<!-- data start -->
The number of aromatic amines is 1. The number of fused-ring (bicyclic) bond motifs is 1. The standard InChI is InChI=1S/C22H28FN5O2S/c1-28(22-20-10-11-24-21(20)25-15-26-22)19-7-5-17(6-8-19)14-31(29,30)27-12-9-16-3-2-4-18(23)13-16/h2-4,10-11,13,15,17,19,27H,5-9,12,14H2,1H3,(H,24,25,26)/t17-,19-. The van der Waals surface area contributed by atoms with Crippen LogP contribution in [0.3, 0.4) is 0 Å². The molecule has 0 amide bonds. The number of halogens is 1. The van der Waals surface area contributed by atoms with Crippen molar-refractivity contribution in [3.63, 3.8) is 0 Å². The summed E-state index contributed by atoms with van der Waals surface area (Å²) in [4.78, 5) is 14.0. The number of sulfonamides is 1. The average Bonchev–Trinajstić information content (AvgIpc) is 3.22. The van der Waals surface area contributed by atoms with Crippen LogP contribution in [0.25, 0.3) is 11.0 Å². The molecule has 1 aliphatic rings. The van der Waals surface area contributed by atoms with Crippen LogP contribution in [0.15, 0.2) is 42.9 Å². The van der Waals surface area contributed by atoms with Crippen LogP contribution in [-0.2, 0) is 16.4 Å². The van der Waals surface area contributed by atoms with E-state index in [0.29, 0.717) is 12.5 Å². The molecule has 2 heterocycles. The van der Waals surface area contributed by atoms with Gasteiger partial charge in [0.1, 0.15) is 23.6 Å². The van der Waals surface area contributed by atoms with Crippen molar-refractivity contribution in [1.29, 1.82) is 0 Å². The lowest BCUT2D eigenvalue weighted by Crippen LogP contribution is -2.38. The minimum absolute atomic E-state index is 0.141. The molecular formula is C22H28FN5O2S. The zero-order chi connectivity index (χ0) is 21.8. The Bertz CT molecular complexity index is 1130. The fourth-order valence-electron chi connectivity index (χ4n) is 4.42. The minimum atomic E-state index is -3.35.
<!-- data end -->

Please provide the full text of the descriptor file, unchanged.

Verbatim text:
The number of aromatic amines is 1. The number of fused-ring (bicyclic) bond motifs is 1. The standard InChI is InChI=1S/C22H28FN5O2S/c1-28(22-20-10-11-24-21(20)25-15-26-22)19-7-5-17(6-8-19)14-31(29,30)27-12-9-16-3-2-4-18(23)13-16/h2-4,10-11,13,15,17,19,27H,5-9,12,14H2,1H3,(H,24,25,26)/t17-,19-. The van der Waals surface area contributed by atoms with Crippen LogP contribution in [0.3, 0.4) is 0 Å². The molecule has 0 amide bonds. The number of halogens is 1. The van der Waals surface area contributed by atoms with Crippen molar-refractivity contribution in [3.63, 3.8) is 0 Å². The summed E-state index contributed by atoms with van der Waals surface area (Å²) in [4.78, 5) is 14.0. The number of sulfonamides is 1. The average Bonchev–Trinajstić information content (AvgIpc) is 3.22. The van der Waals surface area contributed by atoms with Crippen LogP contribution in [0.25, 0.3) is 11.0 Å². The molecule has 1 aliphatic rings. The van der Waals surface area contributed by atoms with Crippen LogP contribution in [0.15, 0.2) is 42.9 Å². The van der Waals surface area contributed by atoms with Crippen LogP contribution in [-0.2, 0) is 16.4 Å². The van der Waals surface area contributed by atoms with E-state index in [0.29, 0.717) is 12.5 Å². The molecule has 2 heterocycles. The van der Waals surface area contributed by atoms with Gasteiger partial charge in [0.1, 0.15) is 23.6 Å². The van der Waals surface area contributed by atoms with Crippen molar-refractivity contribution in [1.29, 1.82) is 0 Å². The lowest BCUT2D eigenvalue weighted by Crippen LogP contribution is -2.38. The minimum absolute atomic E-state index is 0.141. The molecular formula is C22H28FN5O2S. The zero-order chi connectivity index (χ0) is 21.8. The Bertz CT molecular complexity index is 1130. The fourth-order valence-electron chi connectivity index (χ4n) is 4.42. The minimum atomic E-state index is -3.35.